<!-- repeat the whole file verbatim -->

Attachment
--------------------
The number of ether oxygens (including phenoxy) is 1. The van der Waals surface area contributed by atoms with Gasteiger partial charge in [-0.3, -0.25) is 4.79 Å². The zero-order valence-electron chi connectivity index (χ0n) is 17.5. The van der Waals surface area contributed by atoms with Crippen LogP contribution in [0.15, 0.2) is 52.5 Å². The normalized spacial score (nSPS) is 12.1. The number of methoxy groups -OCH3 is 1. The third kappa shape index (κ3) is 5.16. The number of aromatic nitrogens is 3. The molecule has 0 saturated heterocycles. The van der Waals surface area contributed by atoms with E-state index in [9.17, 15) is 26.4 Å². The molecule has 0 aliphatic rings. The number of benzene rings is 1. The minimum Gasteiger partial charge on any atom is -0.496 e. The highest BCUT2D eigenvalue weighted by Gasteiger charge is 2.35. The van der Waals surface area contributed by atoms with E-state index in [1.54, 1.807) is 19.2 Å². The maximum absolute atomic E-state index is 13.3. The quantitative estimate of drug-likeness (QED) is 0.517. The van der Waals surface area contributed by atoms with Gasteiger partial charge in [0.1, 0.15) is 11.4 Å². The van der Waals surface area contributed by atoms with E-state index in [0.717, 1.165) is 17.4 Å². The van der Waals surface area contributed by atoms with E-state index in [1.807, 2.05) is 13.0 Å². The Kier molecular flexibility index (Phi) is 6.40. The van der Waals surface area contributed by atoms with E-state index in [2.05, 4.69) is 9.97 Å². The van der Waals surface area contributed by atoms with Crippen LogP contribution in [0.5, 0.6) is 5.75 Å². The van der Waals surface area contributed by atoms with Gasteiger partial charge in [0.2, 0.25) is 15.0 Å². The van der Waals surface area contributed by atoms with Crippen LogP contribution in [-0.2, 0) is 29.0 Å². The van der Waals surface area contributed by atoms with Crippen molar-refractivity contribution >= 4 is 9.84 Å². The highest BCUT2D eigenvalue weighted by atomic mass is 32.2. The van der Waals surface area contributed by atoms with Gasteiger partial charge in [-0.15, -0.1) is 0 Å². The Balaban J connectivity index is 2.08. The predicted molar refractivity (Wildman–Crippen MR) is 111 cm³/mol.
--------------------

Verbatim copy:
The number of ether oxygens (including phenoxy) is 1. The van der Waals surface area contributed by atoms with Gasteiger partial charge in [-0.3, -0.25) is 4.79 Å². The zero-order valence-electron chi connectivity index (χ0n) is 17.5. The van der Waals surface area contributed by atoms with Crippen LogP contribution in [0.15, 0.2) is 52.5 Å². The normalized spacial score (nSPS) is 12.1. The number of methoxy groups -OCH3 is 1. The third kappa shape index (κ3) is 5.16. The number of aromatic nitrogens is 3. The molecule has 0 saturated heterocycles. The van der Waals surface area contributed by atoms with E-state index in [9.17, 15) is 26.4 Å². The molecule has 0 aliphatic rings. The number of benzene rings is 1. The minimum Gasteiger partial charge on any atom is -0.496 e. The highest BCUT2D eigenvalue weighted by Gasteiger charge is 2.35. The van der Waals surface area contributed by atoms with E-state index in [1.54, 1.807) is 19.2 Å². The maximum absolute atomic E-state index is 13.3. The quantitative estimate of drug-likeness (QED) is 0.517. The van der Waals surface area contributed by atoms with Gasteiger partial charge in [0.1, 0.15) is 11.4 Å². The van der Waals surface area contributed by atoms with E-state index in [0.717, 1.165) is 17.4 Å². The van der Waals surface area contributed by atoms with E-state index in [1.807, 2.05) is 13.0 Å². The Kier molecular flexibility index (Phi) is 6.40. The van der Waals surface area contributed by atoms with E-state index in [2.05, 4.69) is 9.97 Å². The van der Waals surface area contributed by atoms with Crippen LogP contribution in [0.5, 0.6) is 5.75 Å². The van der Waals surface area contributed by atoms with Gasteiger partial charge in [0.2, 0.25) is 15.0 Å². The van der Waals surface area contributed by atoms with Crippen LogP contribution in [-0.2, 0) is 29.0 Å². The van der Waals surface area contributed by atoms with Crippen molar-refractivity contribution >= 4 is 9.84 Å². The highest BCUT2D eigenvalue weighted by atomic mass is 32.2. The van der Waals surface area contributed by atoms with Gasteiger partial charge in [-0.15, -0.1) is 0 Å². The Balaban J connectivity index is 2.08. The predicted molar refractivity (Wildman–Crippen MR) is 111 cm³/mol.